Reviewed by Dave Schriber
“BBC Murders” is a collection of four Agatha Christie murder mysteries, each of which was broadcast as a radio play by the BBC between 1937 and 1954. The Cider Mill Playhouse production set the dramas in the context of a radio broadcast, actors lined up in front of vintage microphones with a sound effects bay behind. There was no scenery, no period costume, and, most disappointing, limited acting. It was more of a dramatic reading, with scripts in hand as would have been done in the original radio broadcast, than it was theater. The sound effects were neither visually interesting nor effective. The same heavy clomping of shoes accompanied both a small woman and a large man walking. I tried closing my eyes but still the sound effects didn’t blend well with the spoken word.
The actors began to play off one another in the second segment. By the second half of the show they were acting more than reading, with the result that the actors were often off microphone, which would have been a problem for actual radio broadcasting.
Carol Hanscom and Tom Kremer, both BU theater professors and directors of this production, gave strong performances. Bobby Daglio played a lugubrious butler with comedic melancholy. Chelsea Pace, perched seductively atop the piano, sang with charm as an Argentinian cabaret chanteuse. Richard Mancuso as Belgian detective Hercule Poirot began “Yellow Iris” with an excellent French accent and much expression, but ended the segment reading the script rather mechanically.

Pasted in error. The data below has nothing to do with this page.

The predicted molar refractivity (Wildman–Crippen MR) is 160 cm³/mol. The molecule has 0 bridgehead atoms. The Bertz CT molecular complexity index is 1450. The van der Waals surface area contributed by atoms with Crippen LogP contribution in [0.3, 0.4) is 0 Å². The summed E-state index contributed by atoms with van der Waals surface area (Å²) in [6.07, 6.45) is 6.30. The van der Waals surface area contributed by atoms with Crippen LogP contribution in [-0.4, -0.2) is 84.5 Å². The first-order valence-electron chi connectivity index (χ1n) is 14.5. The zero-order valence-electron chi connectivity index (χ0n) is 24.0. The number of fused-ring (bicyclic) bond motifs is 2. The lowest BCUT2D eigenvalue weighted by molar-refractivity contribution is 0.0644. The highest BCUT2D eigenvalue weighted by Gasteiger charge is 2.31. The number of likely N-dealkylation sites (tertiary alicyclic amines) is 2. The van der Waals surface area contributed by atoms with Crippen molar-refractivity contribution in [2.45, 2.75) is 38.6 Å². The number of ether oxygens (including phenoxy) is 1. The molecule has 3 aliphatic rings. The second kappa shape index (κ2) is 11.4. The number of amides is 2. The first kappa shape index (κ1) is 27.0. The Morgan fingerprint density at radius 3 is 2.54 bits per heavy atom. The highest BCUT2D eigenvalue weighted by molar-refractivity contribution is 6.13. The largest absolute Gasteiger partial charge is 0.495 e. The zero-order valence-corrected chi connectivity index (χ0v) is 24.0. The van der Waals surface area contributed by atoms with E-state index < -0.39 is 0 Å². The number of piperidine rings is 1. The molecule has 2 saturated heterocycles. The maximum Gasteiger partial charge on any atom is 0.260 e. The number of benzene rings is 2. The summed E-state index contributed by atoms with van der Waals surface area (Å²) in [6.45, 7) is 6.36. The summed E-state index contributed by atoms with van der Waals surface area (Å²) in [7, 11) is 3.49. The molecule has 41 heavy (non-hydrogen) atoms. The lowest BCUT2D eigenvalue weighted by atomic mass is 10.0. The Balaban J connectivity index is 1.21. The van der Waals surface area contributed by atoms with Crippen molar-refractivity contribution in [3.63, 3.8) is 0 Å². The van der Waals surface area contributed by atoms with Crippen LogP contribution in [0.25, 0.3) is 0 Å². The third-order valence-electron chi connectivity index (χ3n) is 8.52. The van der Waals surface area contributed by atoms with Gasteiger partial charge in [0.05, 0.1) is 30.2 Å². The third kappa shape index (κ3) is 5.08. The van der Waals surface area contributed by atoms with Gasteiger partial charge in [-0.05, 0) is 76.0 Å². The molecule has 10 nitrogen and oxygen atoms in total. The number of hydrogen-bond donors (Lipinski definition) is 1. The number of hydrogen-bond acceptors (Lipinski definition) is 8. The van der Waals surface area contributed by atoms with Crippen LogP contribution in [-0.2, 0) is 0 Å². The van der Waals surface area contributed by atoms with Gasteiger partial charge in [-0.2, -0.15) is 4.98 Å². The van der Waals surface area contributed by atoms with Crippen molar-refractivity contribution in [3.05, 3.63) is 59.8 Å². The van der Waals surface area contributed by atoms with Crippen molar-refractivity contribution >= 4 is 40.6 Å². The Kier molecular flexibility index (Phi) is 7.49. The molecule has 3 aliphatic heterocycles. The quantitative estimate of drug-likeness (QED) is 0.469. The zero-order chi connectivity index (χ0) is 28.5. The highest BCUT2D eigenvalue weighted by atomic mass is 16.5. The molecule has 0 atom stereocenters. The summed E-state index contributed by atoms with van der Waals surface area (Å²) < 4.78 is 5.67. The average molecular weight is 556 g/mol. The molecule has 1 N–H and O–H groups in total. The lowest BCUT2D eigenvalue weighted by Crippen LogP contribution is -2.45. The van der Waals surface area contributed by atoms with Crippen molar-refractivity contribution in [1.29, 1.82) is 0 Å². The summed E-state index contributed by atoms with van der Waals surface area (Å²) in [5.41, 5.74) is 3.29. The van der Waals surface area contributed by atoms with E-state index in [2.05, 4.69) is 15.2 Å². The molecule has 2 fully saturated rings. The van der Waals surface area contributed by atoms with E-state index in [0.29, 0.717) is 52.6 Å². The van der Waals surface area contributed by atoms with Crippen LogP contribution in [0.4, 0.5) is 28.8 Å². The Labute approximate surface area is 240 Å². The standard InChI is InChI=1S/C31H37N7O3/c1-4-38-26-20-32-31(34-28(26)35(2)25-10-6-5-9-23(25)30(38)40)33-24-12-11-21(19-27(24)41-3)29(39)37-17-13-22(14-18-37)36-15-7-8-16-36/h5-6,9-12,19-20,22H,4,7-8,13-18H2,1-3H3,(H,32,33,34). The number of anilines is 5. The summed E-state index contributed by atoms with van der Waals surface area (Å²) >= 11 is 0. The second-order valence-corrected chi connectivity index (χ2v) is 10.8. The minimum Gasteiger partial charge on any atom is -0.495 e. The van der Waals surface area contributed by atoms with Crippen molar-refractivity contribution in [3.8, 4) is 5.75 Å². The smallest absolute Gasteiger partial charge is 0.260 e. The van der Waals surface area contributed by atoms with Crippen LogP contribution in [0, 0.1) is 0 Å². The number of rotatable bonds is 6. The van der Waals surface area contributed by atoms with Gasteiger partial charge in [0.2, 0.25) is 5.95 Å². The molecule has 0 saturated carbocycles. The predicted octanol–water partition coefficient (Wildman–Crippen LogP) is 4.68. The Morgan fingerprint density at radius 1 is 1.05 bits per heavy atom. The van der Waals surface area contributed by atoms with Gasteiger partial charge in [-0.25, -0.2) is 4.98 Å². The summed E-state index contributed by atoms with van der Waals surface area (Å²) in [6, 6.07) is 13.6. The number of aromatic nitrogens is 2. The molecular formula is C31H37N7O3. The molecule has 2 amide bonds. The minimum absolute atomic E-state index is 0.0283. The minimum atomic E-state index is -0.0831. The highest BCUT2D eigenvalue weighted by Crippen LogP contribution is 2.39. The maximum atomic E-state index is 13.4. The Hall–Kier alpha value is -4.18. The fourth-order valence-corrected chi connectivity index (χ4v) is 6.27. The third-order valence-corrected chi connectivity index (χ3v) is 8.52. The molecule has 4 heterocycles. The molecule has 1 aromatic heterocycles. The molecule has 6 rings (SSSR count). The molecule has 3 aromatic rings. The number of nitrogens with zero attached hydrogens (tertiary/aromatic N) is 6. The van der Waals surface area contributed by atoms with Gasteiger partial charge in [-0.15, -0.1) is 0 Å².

H. Marshall McLuhan, the communications guru of the 1960s, distinguished “hot” from “cool” media. “Hot” media (such as TV and theater) bombard multiple senses while “cool” media (such as radio and books) leave much to the imagination. Today’s media tend to be “hot”-dominant — think Imax theaters with huge screens and deafening sound. Compared with movies and TV, radio is a “cool” medium, inviting listeners to participate by painting their own mental scenery.
The concept of the radio play itself works because it actively involves the listener. The concept of a radio play presented just as a radio play on stage just doesn’t seem to work. It would have been much more effective to present this production as a radio play being broadcast from a night club or a theater, where scenery, acting and memorized lines would have successfully converted the medium from “cool” to “hot.”
For lovers of Agatha Christie murder mysteries, it was fun just to hear these more obscure short stories read, but if it was stage theater you were expecting, “BBC Murders” was a disappointment.